Good Sam Club Open Roads Forum: Travel Trailers: Filling Propane While Traveling
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 > Filling Propane While Traveling

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1ed

Northern California

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Posted: 11/06/19 09:18pm Link  |  Quote  |  Print  |  Notify Moderator

Where do you fill propane while traveling?
I know a lot of campgrounds will have someone that is mobile and can come to your site, but what if you are going boodocking.
The company that fills my house tank use to do but now they have a new truck and something to do with increased pressure.
My tank are 30 pounds so not that easy to move around. Ed

BobsYourUncle

Calgary Alberta Canada

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Posted: 11/06/19 09:28pm Link  |  Quote  |  Print  |  Notify Moderator

All I ever do is put the empty in the back of the truck and go find a place to fill it.
Yeah a little heavy when full but not that bad.


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profdant139

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Posted: 11/06/19 09:35pm Link  |  Quote  |  Print  |  Notify Moderator

My tanks each weigh 36 lb when full. The good news is that when they are empty, they weigh less than 20. So it is not a big problem to put the empty one into the back of my truck and go get more propane.

Also, a tank will usually last me three weeks or a month, so it is rare that we need a refill while on a camping trip. When one gets empty, we usually just switch to the full tank and then refill when we get home.

Propane is amazing stuff -- very high "energy density." (A little goes a long way!)


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rbpru

North Central Indiana

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Posted: 11/06/19 09:47pm Link  |  Quote  |  Print  |  Notify Moderator

My tank are a few years old and I take them to my propane dealer in town. If I run out on the road, I swap them out for the best looking tanks at the local gas station LP exchange. If they were new tanks I probably would not do that.

I do carry a extra tank in a milk crate secured in the truck bed.


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time2roll

Southern California

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Posted: 11/06/19 09:54pm Link  |  Quote  |  Print  |  Notify Moderator

I just keep my eyes out for the word PROPANE. Or if I see a bulk tank I just pull in. Have used a campground service also. Never been a big deal unless well below freezing and the place I was going closed an hour ago....


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1ed

Northern California

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Posted: 11/06/19 09:55pm Link  |  Quote  |  Print  |  Notify Moderator

My tanks are 30 pounds and weigh 55 pounds when full. All of the exchange places in my area ONLY swap the 20 pound tanks. Hence the question.

rhagfo

Portland, OR

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Posted: 11/06/19 10:15pm Link  |  Quote  |  Print  |  Notify Moderator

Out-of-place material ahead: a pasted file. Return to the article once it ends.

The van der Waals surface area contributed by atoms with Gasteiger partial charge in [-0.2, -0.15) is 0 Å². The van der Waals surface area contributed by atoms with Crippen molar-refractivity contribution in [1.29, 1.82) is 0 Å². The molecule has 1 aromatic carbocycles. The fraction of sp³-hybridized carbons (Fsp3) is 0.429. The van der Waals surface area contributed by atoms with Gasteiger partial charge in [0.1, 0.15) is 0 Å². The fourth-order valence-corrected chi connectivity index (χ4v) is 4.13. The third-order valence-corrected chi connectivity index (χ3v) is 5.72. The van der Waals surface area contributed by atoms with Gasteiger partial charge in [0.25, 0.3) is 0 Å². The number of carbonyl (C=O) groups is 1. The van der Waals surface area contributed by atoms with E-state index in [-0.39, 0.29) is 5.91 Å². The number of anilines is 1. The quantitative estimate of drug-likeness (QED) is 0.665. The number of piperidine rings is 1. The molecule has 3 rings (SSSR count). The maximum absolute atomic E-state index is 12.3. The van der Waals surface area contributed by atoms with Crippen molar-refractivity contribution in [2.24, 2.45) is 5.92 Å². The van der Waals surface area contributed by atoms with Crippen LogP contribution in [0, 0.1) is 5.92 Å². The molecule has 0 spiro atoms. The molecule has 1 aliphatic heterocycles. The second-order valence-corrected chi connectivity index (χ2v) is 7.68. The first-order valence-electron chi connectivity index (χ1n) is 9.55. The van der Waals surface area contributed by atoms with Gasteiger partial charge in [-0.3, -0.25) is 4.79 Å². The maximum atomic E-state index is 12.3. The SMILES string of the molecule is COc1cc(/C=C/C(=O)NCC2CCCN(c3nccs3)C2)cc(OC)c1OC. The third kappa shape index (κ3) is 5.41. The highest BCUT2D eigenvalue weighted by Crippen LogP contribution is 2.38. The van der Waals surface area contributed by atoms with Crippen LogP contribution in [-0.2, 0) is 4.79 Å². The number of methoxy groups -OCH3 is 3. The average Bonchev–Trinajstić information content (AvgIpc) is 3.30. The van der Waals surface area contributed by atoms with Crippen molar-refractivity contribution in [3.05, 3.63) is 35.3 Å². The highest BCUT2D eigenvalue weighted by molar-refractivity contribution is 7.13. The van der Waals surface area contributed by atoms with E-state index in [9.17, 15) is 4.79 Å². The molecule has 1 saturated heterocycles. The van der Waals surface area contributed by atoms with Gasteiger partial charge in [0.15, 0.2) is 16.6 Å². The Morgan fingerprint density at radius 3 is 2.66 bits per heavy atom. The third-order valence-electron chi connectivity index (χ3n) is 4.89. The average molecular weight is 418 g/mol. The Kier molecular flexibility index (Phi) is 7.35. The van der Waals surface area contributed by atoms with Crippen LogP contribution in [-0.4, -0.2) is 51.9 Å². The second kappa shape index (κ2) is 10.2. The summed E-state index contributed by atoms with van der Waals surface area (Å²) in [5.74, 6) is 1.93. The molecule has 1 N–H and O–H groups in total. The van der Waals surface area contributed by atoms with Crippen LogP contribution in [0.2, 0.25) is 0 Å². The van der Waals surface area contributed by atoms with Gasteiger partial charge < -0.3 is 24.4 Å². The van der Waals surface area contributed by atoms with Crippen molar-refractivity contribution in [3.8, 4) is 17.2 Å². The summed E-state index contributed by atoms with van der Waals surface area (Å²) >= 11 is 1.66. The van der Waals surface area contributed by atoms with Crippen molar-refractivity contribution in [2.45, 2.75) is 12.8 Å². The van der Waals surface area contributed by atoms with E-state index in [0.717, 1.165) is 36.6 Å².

1ed wrote:

My tanks are 30 pounds and weigh 55 pounds when full. All of the exchange places in my area ONLY swap the 20 pound tanks. Hence the question.


Last time I was getting my tank(s) filled the guy in front of me had a 9 gallon tank. He was pushing 80 years and could not lift the full tank, so I lifted into his truck for him, really not that bad.


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OleManOleCan

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Posted: 11/06/19 10:17pm Link  |  Quote  |  Print  |  Notify Moderator

rbpru wrote:

My tank are a few years old and I take them to my propane dealer in town. If I run out on the road, I swap them out for the best looking tanks at the local gas station LP exchange. If they were new tanks I probably would not do that.

I do carry a extra tank in a milk crate secured in the truck bed.

-----------------------------------------------------------------------------------------------------------------------

When we go camping I put two full 20# tanks on and carry an additional 20 in the bed of my truck.
The extra 20 usually powers one of my Blackstone Griddles or a single burner
for Low Country Boils.
I'd rather have a half dozen 20s rather than 30s.
Easier to carry, easier to trade out when the Expiration date is coming up,
And our local garbage men pick up lots of them on the curb.
A case of beer and I can pick thru them for the best 4 tanks.
Yep I bribe civil employees... I'm a retired LEO.
I'm a little low on scruples since I retired...

1ed

Northern California

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Posted: 11/06/19 10:22pm Link  |  Quote  |  Print  |  Notify Moderator

New 2020 Rockwood comes with 30 pound standard.

salem

Central Valley, Ca

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Posted: 11/06/19 10:29pm Link  |  Quote  |  Print  |  Notify Moderator

FWIW, those plastic milk crates are great for hauling propane bottles. You don't have to tie them down so they don't roll around in the back of your truck.

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